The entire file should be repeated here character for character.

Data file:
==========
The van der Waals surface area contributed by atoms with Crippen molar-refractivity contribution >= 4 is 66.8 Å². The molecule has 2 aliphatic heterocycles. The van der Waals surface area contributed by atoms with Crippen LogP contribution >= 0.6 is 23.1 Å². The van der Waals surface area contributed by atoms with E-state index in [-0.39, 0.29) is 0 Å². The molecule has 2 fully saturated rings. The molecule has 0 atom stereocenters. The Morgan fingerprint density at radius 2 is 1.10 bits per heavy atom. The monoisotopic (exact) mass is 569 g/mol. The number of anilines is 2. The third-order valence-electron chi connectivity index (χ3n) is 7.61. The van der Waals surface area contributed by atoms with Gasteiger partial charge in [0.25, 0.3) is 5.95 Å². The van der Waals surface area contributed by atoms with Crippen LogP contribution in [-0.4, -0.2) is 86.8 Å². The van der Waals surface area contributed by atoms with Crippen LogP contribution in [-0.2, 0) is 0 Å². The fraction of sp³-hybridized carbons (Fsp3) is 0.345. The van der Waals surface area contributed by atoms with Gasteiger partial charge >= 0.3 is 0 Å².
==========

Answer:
The van der Waals surface area contributed by atoms with Crippen molar-refractivity contribution >= 4 is 66.8 Å². The molecule has 2 aliphatic heterocycles. The van der Waals surface area contributed by atoms with Crippen LogP contribution >= 0.6 is 23.1 Å². The van der Waals surface area contributed by atoms with E-state index in [-0.39, 0.29) is 0 Å². The molecule has 2 fully saturated rings. The molecule has 0 atom stereocenters. The Morgan fingerprint density at radius 2 is 1.10 bits per heavy atom. The monoisotopic (exact) mass is 569 g/mol. The number of anilines is 2. The third-order valence-electron chi connectivity index (χ3n) is 7.61. The van der Waals surface area contributed by atoms with Gasteiger partial charge in [0.25, 0.3) is 5.95 Å². The van der Waals surface area contributed by atoms with Crippen LogP contribution in [-0.4, -0.2) is 86.8 Å². The van der Waals surface area contributed by atoms with Crippen LogP contribution in [-0.2, 0) is 0 Å². The fraction of sp³-hybridized carbons (Fsp3) is 0.345. The van der Waals surface area contributed by atoms with Gasteiger partial charge >= 0.3 is 0 Å².